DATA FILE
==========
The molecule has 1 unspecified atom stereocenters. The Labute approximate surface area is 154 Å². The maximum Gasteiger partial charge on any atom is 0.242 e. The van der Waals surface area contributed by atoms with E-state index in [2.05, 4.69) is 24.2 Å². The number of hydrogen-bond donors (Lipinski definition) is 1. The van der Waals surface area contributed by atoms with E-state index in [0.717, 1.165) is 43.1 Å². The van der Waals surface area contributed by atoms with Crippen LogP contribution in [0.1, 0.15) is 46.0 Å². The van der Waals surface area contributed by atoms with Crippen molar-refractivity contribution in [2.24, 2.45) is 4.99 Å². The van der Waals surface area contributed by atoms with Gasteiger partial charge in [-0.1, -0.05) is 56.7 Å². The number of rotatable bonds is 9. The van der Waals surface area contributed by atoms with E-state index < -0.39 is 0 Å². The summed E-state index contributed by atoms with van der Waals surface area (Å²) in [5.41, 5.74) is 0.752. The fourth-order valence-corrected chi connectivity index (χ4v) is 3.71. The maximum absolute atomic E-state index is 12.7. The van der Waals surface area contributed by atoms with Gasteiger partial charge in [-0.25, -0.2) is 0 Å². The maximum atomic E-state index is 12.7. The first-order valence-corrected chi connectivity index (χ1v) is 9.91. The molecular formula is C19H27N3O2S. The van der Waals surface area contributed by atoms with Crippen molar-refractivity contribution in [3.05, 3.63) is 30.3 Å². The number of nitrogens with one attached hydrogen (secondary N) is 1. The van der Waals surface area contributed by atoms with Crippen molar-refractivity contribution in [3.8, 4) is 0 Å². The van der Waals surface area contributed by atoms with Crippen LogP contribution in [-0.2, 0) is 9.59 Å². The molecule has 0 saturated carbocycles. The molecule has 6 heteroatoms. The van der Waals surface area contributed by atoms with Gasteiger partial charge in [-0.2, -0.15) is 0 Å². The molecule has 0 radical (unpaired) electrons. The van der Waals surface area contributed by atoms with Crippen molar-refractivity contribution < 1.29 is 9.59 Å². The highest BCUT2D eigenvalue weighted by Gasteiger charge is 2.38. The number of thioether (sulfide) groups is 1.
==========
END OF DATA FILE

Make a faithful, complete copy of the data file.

The molecule has 1 unspecified atom stereocenters. The Labute approximate surface area is 154 Å². The maximum Gasteiger partial charge on any atom is 0.242 e. The van der Waals surface area contributed by atoms with E-state index in [2.05, 4.69) is 24.2 Å². The number of hydrogen-bond donors (Lipinski definition) is 1. The van der Waals surface area contributed by atoms with E-state index in [0.717, 1.165) is 43.1 Å². The van der Waals surface area contributed by atoms with Crippen LogP contribution in [0.1, 0.15) is 46.0 Å². The van der Waals surface area contributed by atoms with Crippen molar-refractivity contribution in [2.24, 2.45) is 4.99 Å². The van der Waals surface area contributed by atoms with Gasteiger partial charge in [-0.1, -0.05) is 56.7 Å². The number of rotatable bonds is 9. The van der Waals surface area contributed by atoms with E-state index < -0.39 is 0 Å². The summed E-state index contributed by atoms with van der Waals surface area (Å²) in [5.41, 5.74) is 0.752. The fourth-order valence-corrected chi connectivity index (χ4v) is 3.71. The maximum absolute atomic E-state index is 12.7. The van der Waals surface area contributed by atoms with Gasteiger partial charge in [-0.25, -0.2) is 0 Å². The maximum atomic E-state index is 12.7. The first-order valence-corrected chi connectivity index (χ1v) is 9.91. The molecular formula is C19H27N3O2S. The van der Waals surface area contributed by atoms with Crippen molar-refractivity contribution in [3.05, 3.63) is 30.3 Å². The number of nitrogens with one attached hydrogen (secondary N) is 1. The van der Waals surface area contributed by atoms with Crippen molar-refractivity contribution in [3.8, 4) is 0 Å². The van der Waals surface area contributed by atoms with Crippen LogP contribution in [-0.2, 0) is 9.59 Å². The molecule has 0 saturated carbocycles. The molecule has 6 heteroatoms. The van der Waals surface area contributed by atoms with Gasteiger partial charge in [-0.2, -0.15) is 0 Å². The molecule has 0 radical (unpaired) electrons. The van der Waals surface area contributed by atoms with Crippen molar-refractivity contribution < 1.29 is 9.59 Å². The highest BCUT2D eigenvalue weighted by Gasteiger charge is 2.38. The number of thioether (sulfide) groups is 1.